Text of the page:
I’ve been taking lots of travel histories lately. As a GP who sees lots of patients with fever, patients are even starting to pre-empt me (” . . . and I’ve never been to Africa”). This heightened awareness is unsurprising, given news that some countries are introducing airport screening for Ebola. But will this actually make much difference? Probably not, say editorialists Mabey et al. By their calculations, “an entrance screening policy will have no meaningful effect on the risk of importing Ebola into the UK.” more…

Sanna W Khawaja: What can we learn from the locum?

15 Oct, 14 | by BMJ

sanna_khawajaWhen recounting the tale of my first ever shift as a bona fide doctor, the line “I was on call with a locum SHO and a locum Reg” tends to get the perfect reaction: sympathy and kudos. I follow “The Locum Doctor” on Facebook and have made many a witty (some would disagree) joke with a “locum” punchline. The newspapers also love a bit of locum bashing. Yet here I am, taking a gap year for a number of reasons and I am “the emergency department (ED) locum.” more…

Richard Smith: The joy of a hernia repair

14 Oct, 14 | by BMJ

richard_smith_2014I had a hernia repair recently, but the day turned out to be one of the pleasantest I’ve had in a long time. Can that really be true?

Oddly, I looked forward to the day. It was partly the thought of being “made whole,” partly it being a different day from the normal, and partly a chance to experience the NHS doing what it does well. more…

The BMJ Today: The challenge of getting ready for autumn

14 Oct, 14 | by BMJ

Emma-ParishAs the seasons shift here in the UK to embrace autumn, more people will seek advice for coughs, sore throats, and hoarseness, but are you up to date on laryngitis? In their clinical review, an Australian ENT team present the diagnostic challenge of this condition, outlining the red flag symptoms to prompt investigation for malignancy—very timely for mouth cancer awareness month in November. more…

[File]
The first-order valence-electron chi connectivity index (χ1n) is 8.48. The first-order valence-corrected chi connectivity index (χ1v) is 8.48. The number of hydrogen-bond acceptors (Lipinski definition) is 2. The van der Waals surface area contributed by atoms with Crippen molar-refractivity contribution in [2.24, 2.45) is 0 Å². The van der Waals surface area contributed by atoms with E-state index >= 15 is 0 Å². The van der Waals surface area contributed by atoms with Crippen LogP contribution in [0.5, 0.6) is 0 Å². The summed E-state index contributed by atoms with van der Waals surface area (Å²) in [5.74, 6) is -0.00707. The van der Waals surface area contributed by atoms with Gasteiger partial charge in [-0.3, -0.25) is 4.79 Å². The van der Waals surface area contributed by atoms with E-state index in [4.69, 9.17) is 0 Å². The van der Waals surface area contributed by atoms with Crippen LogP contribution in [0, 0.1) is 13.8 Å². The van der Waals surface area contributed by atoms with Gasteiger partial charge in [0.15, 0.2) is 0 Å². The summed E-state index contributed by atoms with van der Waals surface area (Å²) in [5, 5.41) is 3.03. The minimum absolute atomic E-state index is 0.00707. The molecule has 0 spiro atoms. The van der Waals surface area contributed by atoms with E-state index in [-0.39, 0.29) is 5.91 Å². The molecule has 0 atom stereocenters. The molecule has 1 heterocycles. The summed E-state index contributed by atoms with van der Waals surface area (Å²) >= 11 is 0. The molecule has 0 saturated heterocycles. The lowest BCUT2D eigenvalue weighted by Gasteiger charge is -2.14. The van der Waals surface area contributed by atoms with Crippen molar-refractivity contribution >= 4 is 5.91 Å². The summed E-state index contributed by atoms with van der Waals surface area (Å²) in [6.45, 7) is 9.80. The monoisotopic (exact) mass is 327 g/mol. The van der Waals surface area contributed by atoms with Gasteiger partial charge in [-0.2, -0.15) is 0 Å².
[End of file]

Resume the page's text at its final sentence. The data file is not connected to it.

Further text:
Mihail Călin: Romanian healthcare workers keep packing

13 Oct, 14 | by BMJ

Mihail_CălinAn oncologist from Tulcea, a city 280 kilometres east of Romanian capital Bucharest, returned to work one week into his retirement because there was no other specialist to care for his 4000 patients. In Maramureș, a Romanian county on the northern border with Ukraine, an anaesthesiologist has to commute between two towns so that emergency surgeries can be performed–other operations are being postponed for less crowded days. Călărași, a poor county in the south, only has one diabetologist.

All of these reports are partly owing to the massive migration of medical personnel, which began after Romania’s accession to the European Union in 2007. Between 14 000 and 20 000 doctors—and probably at least as many nurses—have left the country over the past seven years, leaving behind patients with even poorer access to care and overwhelmed colleagues. Many Romanians are pinning their hopes for solutions on the EU—the destination for most migrant health workers. more…